Strength & Conditioning: Squats & Jumps

Squats and jumps improve explosive and reactive power.

Squats and jumps improve explosive and reactive power.

Different squat and jumping exercises can help you build muscle, improve sports performance and burn calories as part of a cardio workout. Using boxes and weights to increase the intensity and number of exercises you can do, you’ll be able to vary your workouts for maximum fitness and conditioning.

Explosive and Reactive Power

Certain squats and jumps help you improve your explosive power, or your ability to make a powerful move in one direction. Examples of exercises that help train explosive power include box squats, box jumps and one-leg split-squat jumps. To run and jump higher, you’ll need to coordinate the movements of multiple muscles, such as when you bend down before jumping up during a volleyball spike or tennis serve. Depth jumps, reactive squats, jump squats and 1-2-3 jumps are examples of plyometric exercises that help you train reactive power.

Cardio Conditioning

To burn calories with exercises that improve your explosive and reactive power, add squats and jumps to a circuit-training exercise. Perform each exercise repeatedly and at a high intensity for 30 seconds, take a short break, then start a new exercise. Add squats and jumps to pushups, crunches, pullups, burpees, running stairs and mountain climbers to create an intense workout.

Squats

Squats are exercises that require you to attain a position similar to squatting down, then standing or jumping up. Standing squats, performed with or without weights, start with you standing straight, then lowering yourself while keeping your torso straight as you bend your knees and move your buttocks backward. Keeping your toes over your knees, you bend as low as you can comfortably go, pause, then stand back up, squeezing your buttocks as you rise. You can perform these with a barbell on your shoulders, dumbbells or kettlebells in your hands, using a resistance band, or with no equipment. Reactive squats start with a quick downward drop, rather than a slow movement, finishing with a slow stand as you straighten your legs. For squat jumps, bend down halfway and then jump up. Box squats train explosive power by having you start from a seated position, then standing up quickly.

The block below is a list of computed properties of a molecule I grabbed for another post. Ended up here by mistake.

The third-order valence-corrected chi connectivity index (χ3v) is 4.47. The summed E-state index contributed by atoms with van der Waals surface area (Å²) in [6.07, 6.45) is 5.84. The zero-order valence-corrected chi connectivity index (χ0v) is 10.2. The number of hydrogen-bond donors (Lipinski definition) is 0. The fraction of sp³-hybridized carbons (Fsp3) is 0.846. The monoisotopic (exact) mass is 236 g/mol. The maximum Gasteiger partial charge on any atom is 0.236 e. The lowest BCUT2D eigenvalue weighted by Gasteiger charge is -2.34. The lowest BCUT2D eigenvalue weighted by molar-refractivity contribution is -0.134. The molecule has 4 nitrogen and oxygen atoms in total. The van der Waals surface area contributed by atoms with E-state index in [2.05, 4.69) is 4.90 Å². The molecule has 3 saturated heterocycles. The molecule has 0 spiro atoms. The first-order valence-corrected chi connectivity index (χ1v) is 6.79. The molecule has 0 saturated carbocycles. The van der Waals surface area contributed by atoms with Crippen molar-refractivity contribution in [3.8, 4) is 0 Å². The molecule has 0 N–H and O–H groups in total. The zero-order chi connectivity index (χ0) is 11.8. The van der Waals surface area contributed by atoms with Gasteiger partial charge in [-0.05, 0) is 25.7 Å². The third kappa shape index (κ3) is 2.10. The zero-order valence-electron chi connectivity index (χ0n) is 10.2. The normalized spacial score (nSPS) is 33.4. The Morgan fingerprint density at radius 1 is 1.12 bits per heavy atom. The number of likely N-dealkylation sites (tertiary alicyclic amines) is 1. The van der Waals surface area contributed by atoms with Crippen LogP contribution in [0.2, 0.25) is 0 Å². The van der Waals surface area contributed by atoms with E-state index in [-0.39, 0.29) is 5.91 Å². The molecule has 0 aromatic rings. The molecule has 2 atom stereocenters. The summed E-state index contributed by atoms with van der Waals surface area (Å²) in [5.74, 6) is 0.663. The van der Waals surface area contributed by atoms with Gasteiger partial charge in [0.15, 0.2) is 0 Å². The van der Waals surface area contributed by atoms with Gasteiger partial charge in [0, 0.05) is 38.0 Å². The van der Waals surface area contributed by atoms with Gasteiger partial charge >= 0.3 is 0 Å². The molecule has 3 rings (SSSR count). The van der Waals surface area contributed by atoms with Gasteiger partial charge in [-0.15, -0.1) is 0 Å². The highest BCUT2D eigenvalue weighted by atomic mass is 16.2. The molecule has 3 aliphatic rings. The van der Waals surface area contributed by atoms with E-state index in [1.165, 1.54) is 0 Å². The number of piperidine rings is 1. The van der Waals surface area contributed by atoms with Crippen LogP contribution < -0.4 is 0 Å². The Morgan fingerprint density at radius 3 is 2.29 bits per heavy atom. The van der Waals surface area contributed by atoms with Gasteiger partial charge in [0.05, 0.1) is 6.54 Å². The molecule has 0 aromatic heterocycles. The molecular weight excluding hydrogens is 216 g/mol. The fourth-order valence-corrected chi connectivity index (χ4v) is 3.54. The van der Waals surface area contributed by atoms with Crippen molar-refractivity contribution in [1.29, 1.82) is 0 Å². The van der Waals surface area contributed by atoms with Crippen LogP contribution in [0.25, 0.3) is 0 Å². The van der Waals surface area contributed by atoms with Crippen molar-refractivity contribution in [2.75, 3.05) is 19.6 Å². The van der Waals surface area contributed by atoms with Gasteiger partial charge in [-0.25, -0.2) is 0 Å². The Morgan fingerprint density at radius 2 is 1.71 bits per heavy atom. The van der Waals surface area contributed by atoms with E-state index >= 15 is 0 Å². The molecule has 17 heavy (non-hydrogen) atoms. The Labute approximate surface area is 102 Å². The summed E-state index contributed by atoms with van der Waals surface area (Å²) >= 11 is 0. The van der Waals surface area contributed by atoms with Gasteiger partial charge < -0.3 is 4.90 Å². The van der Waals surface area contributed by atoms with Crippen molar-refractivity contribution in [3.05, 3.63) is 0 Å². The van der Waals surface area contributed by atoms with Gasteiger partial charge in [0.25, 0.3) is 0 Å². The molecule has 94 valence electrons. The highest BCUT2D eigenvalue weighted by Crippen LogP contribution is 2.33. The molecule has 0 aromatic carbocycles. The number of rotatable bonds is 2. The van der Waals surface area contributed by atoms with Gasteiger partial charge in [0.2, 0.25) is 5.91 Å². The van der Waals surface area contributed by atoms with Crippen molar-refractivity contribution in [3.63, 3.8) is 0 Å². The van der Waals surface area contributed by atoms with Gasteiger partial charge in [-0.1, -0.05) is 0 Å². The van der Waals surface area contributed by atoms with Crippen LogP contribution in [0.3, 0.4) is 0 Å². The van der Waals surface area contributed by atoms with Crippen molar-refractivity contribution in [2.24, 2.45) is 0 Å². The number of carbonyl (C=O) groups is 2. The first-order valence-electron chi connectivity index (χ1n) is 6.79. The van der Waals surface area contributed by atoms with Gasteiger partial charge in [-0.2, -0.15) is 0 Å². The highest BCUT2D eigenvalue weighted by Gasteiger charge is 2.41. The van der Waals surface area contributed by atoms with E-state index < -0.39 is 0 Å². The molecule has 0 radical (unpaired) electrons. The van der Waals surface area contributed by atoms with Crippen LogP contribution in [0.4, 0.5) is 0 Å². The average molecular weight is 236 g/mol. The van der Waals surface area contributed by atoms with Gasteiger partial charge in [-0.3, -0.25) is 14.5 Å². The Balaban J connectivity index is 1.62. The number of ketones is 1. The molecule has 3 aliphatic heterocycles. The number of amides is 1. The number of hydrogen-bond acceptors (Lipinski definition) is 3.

Jumps

A box jump is a simple jump onto a box with both of your feet. As you improve your jumping ability, increase the height of the box or platform. Start with one foot on the box, then push yourself up as high as you can with that leg. Stepping off a box, then quickly jumping back into the air creates helpful depth jumps. Perform 1-2-3 jumps by taking two running steps, then jumping on the third stride. Do this the length of a basketball court, walk back, then repeat. Shocks jumps recreate the shock your feet, ankles, knees and hips experience when you run, creating the same type of quick muscle lengthening and shortening. To do these, step off a box and land on the balls of your feet, trying not to move after you land. Using a calf-height box, perform a variety of footwork drills that have you jump on, off, around and over the platform one foot at a time and with both feet simultaneously.

 

About the Author

Sam Ashe-Edmunds has been writing and lecturing for decades. He has worked in the corporate and nonprofit arenas as a C-Suite executive, serving on several nonprofit boards. He is an internationally traveled sport science writer and lecturer. He has been published in print publications such as Entrepreneur, Tennis, SI for Kids, Chicago Tribune, Sacramento Bee, and on websites such Smart-Healthy-Living.net, SmartyCents and Youthletic. Edmunds has a bachelor's degree in journalism.

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